Tip of The Iceberg by Juice Architects


The Offshore Visitor Centre is the landmark iconic building for the Tidal Lagoon at Swansea Bay in UK, reflective of its unique setting located some 3.5 kilometres out into the Severn Estuary and representing the clean renewable energy to be generated. The Centre, designed by Juice Architects, is located close to the furthest point on the Tidal Lagoon Wall from land in a challenging marine environment which can change from benign to aggressive weather patterns.02-Tip-of-the-Iceberg-by-Juice-Architects

In preparing our proposals we have sought to design a building that responds to its environment, is robust but at the same time, is elegant and simple. It is based in strong sustainable principles reflecting the clean energy it represents whilst addressing the desire to make it a memorable building, iconic, and one which creates a sense of place and wonder. It is also a building that will provide an educational, cultural and leisure base for all visitors.


Whilst being a modern building tied to the Turbine Hall and and the Lagoons sustainable energy generation, it will reflect on the local history of Swansea Bay and the opportunities that the Lagoon will create in regard mariculture and leisure activities. We have adopted a subtle theme reflecting the ‘oyster’, a key part of Swansea Bay’s history and the establishment of new Swansea Bay Oyster beds proposed within the Lagoon.


The Concept

Combining the reference to oysters and the influences about the site, the concept is to arrange the shells to create a defensive robust outer layer made with several interacting walls. The alignment of the walls is organised to provide shelter from the prevailing south westerly wind and wave action but arranged to permit key views from the centre.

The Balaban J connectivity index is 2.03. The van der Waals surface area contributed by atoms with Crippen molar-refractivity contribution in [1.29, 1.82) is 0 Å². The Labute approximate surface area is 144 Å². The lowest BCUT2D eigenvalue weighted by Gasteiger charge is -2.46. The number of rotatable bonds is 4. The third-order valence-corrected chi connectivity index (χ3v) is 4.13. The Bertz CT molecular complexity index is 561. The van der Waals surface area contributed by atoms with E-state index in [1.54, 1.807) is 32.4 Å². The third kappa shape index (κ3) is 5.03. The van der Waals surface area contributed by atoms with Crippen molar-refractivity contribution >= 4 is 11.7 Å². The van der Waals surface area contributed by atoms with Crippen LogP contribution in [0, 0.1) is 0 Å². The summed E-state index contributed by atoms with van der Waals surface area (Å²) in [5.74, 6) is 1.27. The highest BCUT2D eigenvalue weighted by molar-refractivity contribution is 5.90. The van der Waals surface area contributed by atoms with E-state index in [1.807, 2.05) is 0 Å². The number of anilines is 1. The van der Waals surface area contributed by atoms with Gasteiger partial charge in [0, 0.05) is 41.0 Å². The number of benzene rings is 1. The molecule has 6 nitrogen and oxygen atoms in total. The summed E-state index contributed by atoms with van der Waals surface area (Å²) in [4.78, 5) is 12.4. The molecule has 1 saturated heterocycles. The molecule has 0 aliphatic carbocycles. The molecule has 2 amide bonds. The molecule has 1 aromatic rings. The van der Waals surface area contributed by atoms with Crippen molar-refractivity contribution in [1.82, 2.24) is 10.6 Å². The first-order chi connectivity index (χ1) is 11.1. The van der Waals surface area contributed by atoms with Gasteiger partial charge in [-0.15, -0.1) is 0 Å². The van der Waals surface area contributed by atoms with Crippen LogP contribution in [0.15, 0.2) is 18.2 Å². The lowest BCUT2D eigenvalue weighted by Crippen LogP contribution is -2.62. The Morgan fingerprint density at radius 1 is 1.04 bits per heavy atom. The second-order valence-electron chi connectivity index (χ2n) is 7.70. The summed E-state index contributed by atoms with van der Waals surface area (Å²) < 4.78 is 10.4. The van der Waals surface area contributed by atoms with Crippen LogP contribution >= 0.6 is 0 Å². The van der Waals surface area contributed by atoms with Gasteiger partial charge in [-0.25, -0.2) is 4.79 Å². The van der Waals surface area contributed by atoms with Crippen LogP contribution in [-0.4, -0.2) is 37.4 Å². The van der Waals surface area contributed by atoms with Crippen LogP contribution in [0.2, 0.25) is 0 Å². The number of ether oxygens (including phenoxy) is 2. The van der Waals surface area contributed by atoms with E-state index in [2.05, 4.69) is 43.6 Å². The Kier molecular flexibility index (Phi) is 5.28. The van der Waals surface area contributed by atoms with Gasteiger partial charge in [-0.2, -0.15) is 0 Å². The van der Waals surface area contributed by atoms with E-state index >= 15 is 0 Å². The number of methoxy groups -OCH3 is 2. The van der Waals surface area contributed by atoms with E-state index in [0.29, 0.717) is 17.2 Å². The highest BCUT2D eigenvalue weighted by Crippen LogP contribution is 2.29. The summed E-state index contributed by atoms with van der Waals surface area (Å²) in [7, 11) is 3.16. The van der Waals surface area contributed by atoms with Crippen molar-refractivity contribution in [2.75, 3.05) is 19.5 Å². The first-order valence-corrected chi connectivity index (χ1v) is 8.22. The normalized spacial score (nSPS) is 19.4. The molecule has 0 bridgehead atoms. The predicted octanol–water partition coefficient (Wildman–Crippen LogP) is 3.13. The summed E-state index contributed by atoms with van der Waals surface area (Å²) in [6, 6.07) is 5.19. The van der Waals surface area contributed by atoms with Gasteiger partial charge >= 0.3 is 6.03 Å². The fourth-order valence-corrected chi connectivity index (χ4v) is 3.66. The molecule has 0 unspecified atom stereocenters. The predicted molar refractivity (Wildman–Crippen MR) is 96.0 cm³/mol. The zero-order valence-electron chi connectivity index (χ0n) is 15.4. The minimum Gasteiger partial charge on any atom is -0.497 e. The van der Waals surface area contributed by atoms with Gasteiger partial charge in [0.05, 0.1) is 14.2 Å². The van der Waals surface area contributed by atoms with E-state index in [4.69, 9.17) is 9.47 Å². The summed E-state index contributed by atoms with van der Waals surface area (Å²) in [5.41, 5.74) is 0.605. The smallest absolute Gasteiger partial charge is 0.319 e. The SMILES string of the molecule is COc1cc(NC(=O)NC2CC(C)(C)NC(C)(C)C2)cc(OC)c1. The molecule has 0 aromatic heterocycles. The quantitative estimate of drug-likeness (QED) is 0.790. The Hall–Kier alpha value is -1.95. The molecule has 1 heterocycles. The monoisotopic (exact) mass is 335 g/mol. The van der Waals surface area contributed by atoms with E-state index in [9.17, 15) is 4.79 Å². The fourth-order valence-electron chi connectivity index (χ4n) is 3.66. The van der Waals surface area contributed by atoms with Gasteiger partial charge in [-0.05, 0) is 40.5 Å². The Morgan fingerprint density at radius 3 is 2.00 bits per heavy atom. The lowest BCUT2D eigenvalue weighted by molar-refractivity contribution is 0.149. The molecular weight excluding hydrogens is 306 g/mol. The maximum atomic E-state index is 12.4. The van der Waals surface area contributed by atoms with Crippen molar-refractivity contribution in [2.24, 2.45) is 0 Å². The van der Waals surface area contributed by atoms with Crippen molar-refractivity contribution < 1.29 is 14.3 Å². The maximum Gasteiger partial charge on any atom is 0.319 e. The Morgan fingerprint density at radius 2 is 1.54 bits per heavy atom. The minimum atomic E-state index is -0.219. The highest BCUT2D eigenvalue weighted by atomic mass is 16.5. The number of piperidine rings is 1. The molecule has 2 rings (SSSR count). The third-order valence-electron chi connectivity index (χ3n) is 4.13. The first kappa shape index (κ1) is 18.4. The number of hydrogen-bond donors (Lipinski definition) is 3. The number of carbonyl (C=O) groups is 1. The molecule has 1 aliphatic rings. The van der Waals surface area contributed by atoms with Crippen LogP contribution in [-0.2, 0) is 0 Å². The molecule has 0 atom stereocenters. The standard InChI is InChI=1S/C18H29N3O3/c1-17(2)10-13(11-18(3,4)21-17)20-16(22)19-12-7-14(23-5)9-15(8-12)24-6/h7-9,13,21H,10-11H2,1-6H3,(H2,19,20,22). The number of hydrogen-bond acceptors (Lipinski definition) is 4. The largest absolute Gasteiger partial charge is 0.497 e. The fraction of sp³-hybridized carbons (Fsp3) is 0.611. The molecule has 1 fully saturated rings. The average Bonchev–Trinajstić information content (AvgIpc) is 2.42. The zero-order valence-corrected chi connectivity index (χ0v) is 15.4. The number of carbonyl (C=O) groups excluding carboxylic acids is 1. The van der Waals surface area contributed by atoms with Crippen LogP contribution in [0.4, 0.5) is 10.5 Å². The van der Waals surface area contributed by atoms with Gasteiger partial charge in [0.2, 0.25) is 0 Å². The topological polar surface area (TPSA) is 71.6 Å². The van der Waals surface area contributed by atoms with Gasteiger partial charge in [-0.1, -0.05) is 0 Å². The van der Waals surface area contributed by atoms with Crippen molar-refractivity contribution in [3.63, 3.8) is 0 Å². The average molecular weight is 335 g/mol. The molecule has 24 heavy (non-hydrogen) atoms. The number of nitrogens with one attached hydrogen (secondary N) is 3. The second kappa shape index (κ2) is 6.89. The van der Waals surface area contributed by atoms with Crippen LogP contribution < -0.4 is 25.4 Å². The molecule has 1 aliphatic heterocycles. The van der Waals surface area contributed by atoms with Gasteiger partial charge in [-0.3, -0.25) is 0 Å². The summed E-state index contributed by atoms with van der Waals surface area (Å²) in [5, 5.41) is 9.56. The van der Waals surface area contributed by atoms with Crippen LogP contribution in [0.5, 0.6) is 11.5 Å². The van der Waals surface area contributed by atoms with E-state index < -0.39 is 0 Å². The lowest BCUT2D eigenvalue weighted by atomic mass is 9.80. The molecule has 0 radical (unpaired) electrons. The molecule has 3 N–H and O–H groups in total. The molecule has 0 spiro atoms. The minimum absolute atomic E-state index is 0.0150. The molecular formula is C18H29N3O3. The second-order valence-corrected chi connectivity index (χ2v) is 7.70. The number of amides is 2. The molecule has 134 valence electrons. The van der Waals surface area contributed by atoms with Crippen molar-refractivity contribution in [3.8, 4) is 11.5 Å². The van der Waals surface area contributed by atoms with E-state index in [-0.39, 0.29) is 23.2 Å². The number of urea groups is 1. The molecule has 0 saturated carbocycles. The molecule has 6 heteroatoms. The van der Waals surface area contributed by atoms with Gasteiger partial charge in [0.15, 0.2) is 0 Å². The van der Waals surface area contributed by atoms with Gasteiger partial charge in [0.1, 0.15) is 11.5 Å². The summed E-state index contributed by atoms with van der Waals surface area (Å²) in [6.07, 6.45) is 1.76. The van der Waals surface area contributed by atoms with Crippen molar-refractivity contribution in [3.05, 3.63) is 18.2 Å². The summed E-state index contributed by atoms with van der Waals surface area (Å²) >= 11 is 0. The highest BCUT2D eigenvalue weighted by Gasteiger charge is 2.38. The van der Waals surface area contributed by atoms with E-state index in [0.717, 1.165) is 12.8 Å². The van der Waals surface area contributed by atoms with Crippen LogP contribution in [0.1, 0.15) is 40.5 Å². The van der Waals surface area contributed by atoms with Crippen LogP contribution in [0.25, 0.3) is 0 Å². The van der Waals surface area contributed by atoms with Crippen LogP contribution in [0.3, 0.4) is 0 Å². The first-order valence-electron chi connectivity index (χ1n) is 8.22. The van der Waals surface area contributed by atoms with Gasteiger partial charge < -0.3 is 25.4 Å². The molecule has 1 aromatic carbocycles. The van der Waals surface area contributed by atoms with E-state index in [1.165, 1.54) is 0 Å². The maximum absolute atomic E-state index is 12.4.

The tall slot windows between the shells are reminiscent of vertical fissures in cliff faces and will capture natural light which will fall onto the curved internal walls of the Centre. The concept also arranges the shells on the ‘island’ so the resultant form is eye catching whilst having a sense of place through an attachment with the manmade but expressive landscape. The hard landscape follows the natural form of rock pools and weathered outcrops forming a textured and contoured base from which the building springs whilst providing easy access to and around the building.



Due to the exposed marine environment and the consequent need to provide a robust outer skin to the building, concrete is proposed as the structural frame and main building element for the shells. The inherent quality of concrete and the construction process lends itself to manufacturing the complex shell forms and the concept design explores the possibilities that concrete offers.

In contrast to the robust and textured outer weather protective skin, the internal walls will be a smooth plaster finish, with an almost pearlescent finish, reminiscent of the natural make-up of oyster shells. The space between the outer and inner sandwich skins will contain service External glazing will be in the main clear with solar performance and heat retaining qualities but with the opportunity of integrating commissioned art work comprising panels of coloured or decorative glazing produced by local artists.



The building sits on a manmade ‘island platform’ at the end of land piers in a challenging marine environment. The landscape concept is simple but one that responds to the local environment whilst creating a place to support the building. The building sits adjacent the Turbine Hall on a slightly raised area to prevent water from wave overspill running into the building. The landscape features and characteristic follows the form of rock pools and weathered outcrops forming a textured and contoured base from which the building springs.

The resultant levels and arrangement of rock pools and steps will visually break down the predominately flat base whilst still permitting service vehicles, pedestrians and cyclists to move about the building as well as providing easy access into the Visitor Centre. Adjacent to the lagoon, on the leeward side of the building, a short boardwalk of timber runs out from the building down a short flight of steps to a jetty. This projecting jetty over-sails the lagoon wall providing a vantage point with seating and wind breaks offering additional weather protection to visitors watching water events on the lagoon.

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